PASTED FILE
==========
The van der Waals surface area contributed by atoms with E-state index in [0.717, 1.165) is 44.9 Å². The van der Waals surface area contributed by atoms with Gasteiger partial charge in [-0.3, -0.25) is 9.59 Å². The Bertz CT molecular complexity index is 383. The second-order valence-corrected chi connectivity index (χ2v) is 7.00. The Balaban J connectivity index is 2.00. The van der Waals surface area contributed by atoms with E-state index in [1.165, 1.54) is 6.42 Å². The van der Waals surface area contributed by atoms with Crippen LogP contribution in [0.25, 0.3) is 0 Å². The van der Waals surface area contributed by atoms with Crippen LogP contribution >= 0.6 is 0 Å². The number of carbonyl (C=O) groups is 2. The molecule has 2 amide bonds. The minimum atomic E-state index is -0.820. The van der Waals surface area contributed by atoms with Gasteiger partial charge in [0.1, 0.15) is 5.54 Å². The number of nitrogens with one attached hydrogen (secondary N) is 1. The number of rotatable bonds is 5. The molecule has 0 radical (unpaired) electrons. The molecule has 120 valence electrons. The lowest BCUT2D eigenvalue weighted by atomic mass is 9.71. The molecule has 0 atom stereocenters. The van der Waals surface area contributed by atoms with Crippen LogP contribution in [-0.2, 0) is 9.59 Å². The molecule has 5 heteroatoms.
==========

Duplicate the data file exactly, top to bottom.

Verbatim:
The van der Waals surface area contributed by atoms with E-state index in [0.717, 1.165) is 44.9 Å². The van der Waals surface area contributed by atoms with Gasteiger partial charge in [-0.3, -0.25) is 9.59 Å². The Bertz CT molecular complexity index is 383. The second-order valence-corrected chi connectivity index (χ2v) is 7.00. The Balaban J connectivity index is 2.00. The van der Waals surface area contributed by atoms with E-state index in [1.165, 1.54) is 6.42 Å². The van der Waals surface area contributed by atoms with Crippen LogP contribution in [0.25, 0.3) is 0 Å². The van der Waals surface area contributed by atoms with Crippen LogP contribution >= 0.6 is 0 Å². The number of carbonyl (C=O) groups is 2. The molecule has 2 amide bonds. The minimum atomic E-state index is -0.820. The van der Waals surface area contributed by atoms with Gasteiger partial charge in [0.1, 0.15) is 5.54 Å². The number of nitrogens with one attached hydrogen (secondary N) is 1. The number of rotatable bonds is 5. The molecule has 0 radical (unpaired) electrons. The molecule has 120 valence electrons. The lowest BCUT2D eigenvalue weighted by atomic mass is 9.71. The molecule has 0 atom stereocenters. The van der Waals surface area contributed by atoms with Crippen LogP contribution in [-0.2, 0) is 9.59 Å². The molecule has 5 heteroatoms.